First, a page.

What are Array Cards?

Question: What are array cards? How are they used in Investigations? How are they similar to or different from flashcards? What benefits or advantages do they offer compared to using flashcards?

Answer: In Investigations, arrays and Array Cards help introduce children to the concept of multiplication. They provide an image of what multiplication means, of what it looks like. They help students to practice and to develop fluency with the facts, specifically, and with multiplication and division, more generally.

The Array Cards used in Investigations are rectangles, divided into squares, used to model multiplication. An Array Card for 4 times 5 is a rectangular arrangement of 4 rows of 5 (or 5 rows of 4) squares. On one side of the card the multiplication facts are listed ("4 x 5" and "5 x 4"), and each individual square can be seen. On the other side, only the total (20) is shown. (See Figure 1.)

Figure 1Array Cards

(Page 41, Things That Come in Groups.)

Looking at the marked side, children can count the total number of squares (20), or count by one dimension (5, 10, 15... or 4, 8, 12...). When faced with the side of the card showing only the total, students must reason about what they know about that total, and the factor pairs (or dimensions) that make a rectangle that size. For instance, a 4 by 5 rectangle looks quite different than a 2 by 10, although both equal 20. So Array Cards provide students with an area model of multiplication, as well as a model that shows multiplication as equal groups.

How are Array Cards used in Investigations?

Much of the early work with Array Cards involves students in playing multiplication and division games. As the Teacher Note on Array Games states, "Using the arrays in this way gives students a variety of opportunities to use a concrete model for multiplication and division, and in the process of playing the games, they become more familiar with the 'multiplication pairs.'" (Page 28, Arrays and Shares.)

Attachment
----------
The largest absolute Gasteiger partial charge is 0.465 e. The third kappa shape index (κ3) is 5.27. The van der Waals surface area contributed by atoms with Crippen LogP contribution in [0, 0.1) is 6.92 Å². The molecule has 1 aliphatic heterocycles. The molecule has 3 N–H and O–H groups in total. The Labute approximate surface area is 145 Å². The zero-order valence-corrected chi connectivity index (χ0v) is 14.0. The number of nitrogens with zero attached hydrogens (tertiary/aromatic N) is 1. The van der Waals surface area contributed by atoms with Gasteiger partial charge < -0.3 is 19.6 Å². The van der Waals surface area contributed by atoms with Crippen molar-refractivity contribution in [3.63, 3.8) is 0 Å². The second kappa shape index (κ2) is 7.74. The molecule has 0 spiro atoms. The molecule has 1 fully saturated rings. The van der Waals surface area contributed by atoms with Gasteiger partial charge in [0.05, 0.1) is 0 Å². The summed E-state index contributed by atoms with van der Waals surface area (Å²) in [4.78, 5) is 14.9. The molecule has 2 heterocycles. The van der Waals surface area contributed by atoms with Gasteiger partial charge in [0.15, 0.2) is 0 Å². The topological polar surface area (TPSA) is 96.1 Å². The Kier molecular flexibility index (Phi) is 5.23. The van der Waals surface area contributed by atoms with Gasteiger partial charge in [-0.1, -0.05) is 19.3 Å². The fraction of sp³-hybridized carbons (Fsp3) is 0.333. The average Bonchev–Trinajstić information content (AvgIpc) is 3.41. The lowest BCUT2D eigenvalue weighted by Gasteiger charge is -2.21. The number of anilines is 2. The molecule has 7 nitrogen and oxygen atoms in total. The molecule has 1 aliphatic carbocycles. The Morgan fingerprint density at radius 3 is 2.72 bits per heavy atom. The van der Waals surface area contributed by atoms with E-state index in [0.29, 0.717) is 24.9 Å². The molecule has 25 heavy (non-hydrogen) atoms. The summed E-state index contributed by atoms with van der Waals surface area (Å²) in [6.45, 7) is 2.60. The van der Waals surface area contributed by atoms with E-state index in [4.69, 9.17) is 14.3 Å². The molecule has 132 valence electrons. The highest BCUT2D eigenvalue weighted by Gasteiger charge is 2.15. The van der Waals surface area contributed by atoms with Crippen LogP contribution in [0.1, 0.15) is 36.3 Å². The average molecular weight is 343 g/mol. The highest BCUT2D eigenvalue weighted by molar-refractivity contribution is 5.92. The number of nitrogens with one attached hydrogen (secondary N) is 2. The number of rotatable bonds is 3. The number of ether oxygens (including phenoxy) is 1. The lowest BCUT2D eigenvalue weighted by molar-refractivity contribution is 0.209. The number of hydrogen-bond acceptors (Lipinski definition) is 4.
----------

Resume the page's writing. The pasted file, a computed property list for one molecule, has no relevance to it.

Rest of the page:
Game 1: Multiplication Pairs. Players lay out the Array Cards with some facing dimensions up, some facing totals up. Player 1 chooses and points to an Array Card. If the dimensions are showing the player gives the total; if the total is showing the player names the dimensions. If the answer is correct, Player 1 takes this Array Card. Play continues until all Array Cards have been picked up.

Game 2: Count and Compare. This game is basically the equivalent of the familiar card game, War. Deal out all the Array Cards, totals face down. Players compare their top Array Card (still total side down) to see which is larger (has the most squares), without counting by 1's. The player with the larger array takes the cards.

Game 3: Small Array/Big Array. This "game encourages students to build a larger array from two or three smaller arrays... creating a concrete model for how a multiplication situation such as 7 X 9 can be pulled apart into smaller, more manageable components, such as 3 X 9 and 4 X 9." (Page 28, Arrays and Shares.)

For more on the role Arrays play as students develop fluency with multiplication and division, see the Ask an Author, Teaching Multiplication and Division.

How do Array Cards compare to Flashcards?

In fact, array cards are quite similar to flashcards, but they provide certain advantages:

Array Cards give students a visual image of multiplication.

Flashcards typically show only a problem to be solved, such as "6 X 7 =". Array cards connect the numbers in the problem to an image -- 6 rows of 7, or 7 rows of 6. The totals are also connected to the size and shape of different rectangles. Seeing what the facts look like, and how they are related to other facts, can help children learn and use them fluently.